Except in East Syracuse, where they
have to wait a little longer, at least until school is out. It seems
that the good people entrusted with the education of the children of
the East Syracuse-Minoa School District have decided that the students
shouldn’t have any exposure to the jolly old elf during the school day.
With all that goes on in schools these days, how is it possible that a
group of adults have the time to consider the deleterious effects of
Santa Claus on childhood?
I can understand the objection of
anyone who does not want a religious figure intruding into the
classroom, especially a figure representing a religion once dedicated
to obliterating the cultures of others in order to save their souls.
But Santa Claus has as much to do with the Christian story of Christmas
as the Easter Bunny has to do with the religious version of Easter.
Santa is a cultural icon, like Shaquille O’Neal or Michael Jordan or
Tiger Woods (oops).
You can trace the history of St. Nick
back to a fourth-century bishop in the Bosporus, but it is fair to say
that by now his cultural identity has mutated enough to make him safe
for children of all faiths. Did you know that Saint Nicholas is also
known as the patron saint of pawnbrokers? In today’s culture Santa
Claus operates mostly as a television pitchman, heavily favored by
advertisers. He has enormous name recognition, commands no licensing
fees, and his face is everywhere this time of year, putting him almost
on a par with Billy Fuccillo.
If anyone should be upset about this
character whose function is to train the next generation of children to
be mindless, relentless consumers, my guess is it would be aspiring
Christians. Santa Claus no longer belongs to one culture or one
religion. Sometimes a guy in a red suit who plays with elves, as Freud
famously did not say, is just, well, an out-of-work actor. In America’s
melting pot, Santa Claus is a genuine metro-cultural male.
If you still insist that Santa is a
solely a Christian symbol, you definitely must check out the E Street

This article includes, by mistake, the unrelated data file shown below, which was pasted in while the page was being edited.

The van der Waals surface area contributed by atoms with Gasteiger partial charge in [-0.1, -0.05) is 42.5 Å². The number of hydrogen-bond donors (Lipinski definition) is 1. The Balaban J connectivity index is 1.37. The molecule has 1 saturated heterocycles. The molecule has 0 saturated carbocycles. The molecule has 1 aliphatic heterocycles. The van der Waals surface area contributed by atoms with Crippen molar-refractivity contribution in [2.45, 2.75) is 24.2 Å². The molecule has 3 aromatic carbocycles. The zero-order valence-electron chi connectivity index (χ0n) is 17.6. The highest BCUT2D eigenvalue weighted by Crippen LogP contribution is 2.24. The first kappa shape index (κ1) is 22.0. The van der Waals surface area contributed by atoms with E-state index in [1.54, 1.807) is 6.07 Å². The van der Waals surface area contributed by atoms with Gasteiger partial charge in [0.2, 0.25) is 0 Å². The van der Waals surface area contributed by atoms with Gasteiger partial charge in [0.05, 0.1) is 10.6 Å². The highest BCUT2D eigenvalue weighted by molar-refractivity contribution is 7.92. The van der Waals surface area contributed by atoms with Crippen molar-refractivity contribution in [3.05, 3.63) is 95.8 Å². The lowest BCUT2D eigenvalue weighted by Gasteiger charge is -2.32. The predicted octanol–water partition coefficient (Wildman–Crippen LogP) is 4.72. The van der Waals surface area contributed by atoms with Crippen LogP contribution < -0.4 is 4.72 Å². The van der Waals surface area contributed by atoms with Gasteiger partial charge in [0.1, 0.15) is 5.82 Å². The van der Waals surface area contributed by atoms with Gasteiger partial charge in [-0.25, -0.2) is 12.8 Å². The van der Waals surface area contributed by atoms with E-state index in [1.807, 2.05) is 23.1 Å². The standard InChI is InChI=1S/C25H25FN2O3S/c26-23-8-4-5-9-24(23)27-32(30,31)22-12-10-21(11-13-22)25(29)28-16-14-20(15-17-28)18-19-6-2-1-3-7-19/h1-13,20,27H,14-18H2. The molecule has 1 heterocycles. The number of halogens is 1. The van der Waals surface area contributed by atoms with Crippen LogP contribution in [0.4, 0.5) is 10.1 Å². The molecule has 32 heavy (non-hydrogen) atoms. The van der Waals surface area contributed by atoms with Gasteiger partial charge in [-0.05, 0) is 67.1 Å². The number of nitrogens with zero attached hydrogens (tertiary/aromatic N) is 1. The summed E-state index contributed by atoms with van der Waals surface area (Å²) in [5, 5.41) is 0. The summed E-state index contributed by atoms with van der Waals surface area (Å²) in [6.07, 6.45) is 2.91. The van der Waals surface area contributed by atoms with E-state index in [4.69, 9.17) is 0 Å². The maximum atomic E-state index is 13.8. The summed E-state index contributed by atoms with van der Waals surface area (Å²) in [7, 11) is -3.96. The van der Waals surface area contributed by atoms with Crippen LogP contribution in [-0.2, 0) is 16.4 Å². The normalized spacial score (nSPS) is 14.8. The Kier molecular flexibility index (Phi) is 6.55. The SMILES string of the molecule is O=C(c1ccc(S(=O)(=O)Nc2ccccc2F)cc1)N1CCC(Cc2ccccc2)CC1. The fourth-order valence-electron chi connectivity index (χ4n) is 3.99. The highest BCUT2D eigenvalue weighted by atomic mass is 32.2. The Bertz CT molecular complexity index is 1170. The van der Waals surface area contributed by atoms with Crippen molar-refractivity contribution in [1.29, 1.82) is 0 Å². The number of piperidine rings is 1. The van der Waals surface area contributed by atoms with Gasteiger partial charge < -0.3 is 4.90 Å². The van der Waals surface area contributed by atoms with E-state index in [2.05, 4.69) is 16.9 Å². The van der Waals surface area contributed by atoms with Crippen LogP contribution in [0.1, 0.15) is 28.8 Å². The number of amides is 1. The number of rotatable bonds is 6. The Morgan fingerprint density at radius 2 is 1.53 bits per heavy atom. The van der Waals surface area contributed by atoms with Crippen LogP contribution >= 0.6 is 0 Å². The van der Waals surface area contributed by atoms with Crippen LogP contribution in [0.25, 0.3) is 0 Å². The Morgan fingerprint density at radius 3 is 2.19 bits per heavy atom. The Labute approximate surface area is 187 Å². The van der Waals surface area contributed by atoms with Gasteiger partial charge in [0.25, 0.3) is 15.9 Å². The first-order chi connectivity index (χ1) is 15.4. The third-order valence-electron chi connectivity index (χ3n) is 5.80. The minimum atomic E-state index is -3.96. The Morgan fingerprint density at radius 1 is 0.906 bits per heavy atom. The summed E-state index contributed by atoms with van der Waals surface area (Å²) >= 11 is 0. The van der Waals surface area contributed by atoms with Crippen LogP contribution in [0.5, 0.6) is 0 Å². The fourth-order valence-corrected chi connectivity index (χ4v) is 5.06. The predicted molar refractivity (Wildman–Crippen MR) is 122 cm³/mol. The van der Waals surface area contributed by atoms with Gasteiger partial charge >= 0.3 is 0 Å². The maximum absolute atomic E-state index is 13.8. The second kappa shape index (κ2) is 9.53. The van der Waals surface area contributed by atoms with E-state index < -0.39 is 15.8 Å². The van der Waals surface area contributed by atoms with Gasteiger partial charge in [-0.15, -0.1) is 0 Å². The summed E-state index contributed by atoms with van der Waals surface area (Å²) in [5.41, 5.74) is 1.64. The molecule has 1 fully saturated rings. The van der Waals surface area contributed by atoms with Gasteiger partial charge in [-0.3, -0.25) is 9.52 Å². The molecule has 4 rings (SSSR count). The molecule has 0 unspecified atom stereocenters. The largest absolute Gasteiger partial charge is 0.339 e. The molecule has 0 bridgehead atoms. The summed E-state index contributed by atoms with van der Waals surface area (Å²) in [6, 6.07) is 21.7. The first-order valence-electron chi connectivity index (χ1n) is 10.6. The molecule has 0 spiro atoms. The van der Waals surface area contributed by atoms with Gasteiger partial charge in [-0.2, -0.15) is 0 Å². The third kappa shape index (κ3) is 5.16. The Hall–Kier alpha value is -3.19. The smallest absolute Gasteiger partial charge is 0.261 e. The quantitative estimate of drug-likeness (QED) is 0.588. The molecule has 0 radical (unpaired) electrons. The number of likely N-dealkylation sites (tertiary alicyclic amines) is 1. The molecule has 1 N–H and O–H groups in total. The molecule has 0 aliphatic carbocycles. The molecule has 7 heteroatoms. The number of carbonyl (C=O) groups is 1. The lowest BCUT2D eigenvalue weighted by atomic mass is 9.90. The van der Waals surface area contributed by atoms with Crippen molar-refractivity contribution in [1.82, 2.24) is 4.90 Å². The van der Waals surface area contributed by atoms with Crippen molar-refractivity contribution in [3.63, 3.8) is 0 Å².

Band doing “Santa Claus is Coming to Town” live. That’s so naughty it’s
I think it’s time we got over the
hypersensitivity to sharing our own cultural experiences in mixed
company. The culture war that flares up at this time of year over how
to greet one another has gotten stale and unproductive. “Happy
Holidays” has gotten very tiring and doesn’t really say much. It has
all the power of “Would you like fries with that?” although it is
undoubtedly less fattening. We all half-heartedly mutter “Happy
Holidays” to one another as we leave parties or scoot past each other
on the sidewalk. We send cards that say “Season’s Greetings” and, truth
be told, it doesn’t satisfy much.
No one can actually say “Happy
Holidays” with any real feeling, because none of us grew up celebrating
“holidays.” Most of us grew up celebrating a specific holiday, with
specific rituals, and specific foods, and specific music to go along
with it. We had our families and friends along, and memories were
stitched into our minds and our hearts. There’s no reason we should
have to hide the joy that recalling, reliving and passing on those
holiday traditions brings us.
When I say Merry Christmas to you,
don’t take it as a whispered hint of my desire for a renewal of the
Crusades, and continuation of millennia of domination by European-based
monotheists. Think of it as me saying that I wish for you the joy that
Christmas past and present brings to me.
And if you wish me a Happy Hannukah, I
will not think you are trying to alter my heritage and mess with my
already cluttered calendar (eight nights in a row—wow!) but will
instead take you at your word—that you are wishing me happiness.
(However, if you wish me a Happy Festivus, I will just assume you have
been watching too many Seinfeld reruns and suggest that you get a life.)
If I do not send you a Kwanzaa card,
that’s just because I have not grasped what that particular celebration
means to you. So, please enlighten me, and share your wishes. If I fail
to notice the Solstice, it’s not for lack of respect for your
celebration, it’s because I grew up in a city where it’s so bright you
can miss a full moon. Help me partake in your joy, and I’ll be uplifted
and cheered if you share yours. Let’s make sure our celebrations are
joyous, neither offensive nor defensive. For once, it’s safe to say, it
really is, all good.
Read Ed Griffin-Nolan’s award-winning commentary every week in the Syracuse New Times.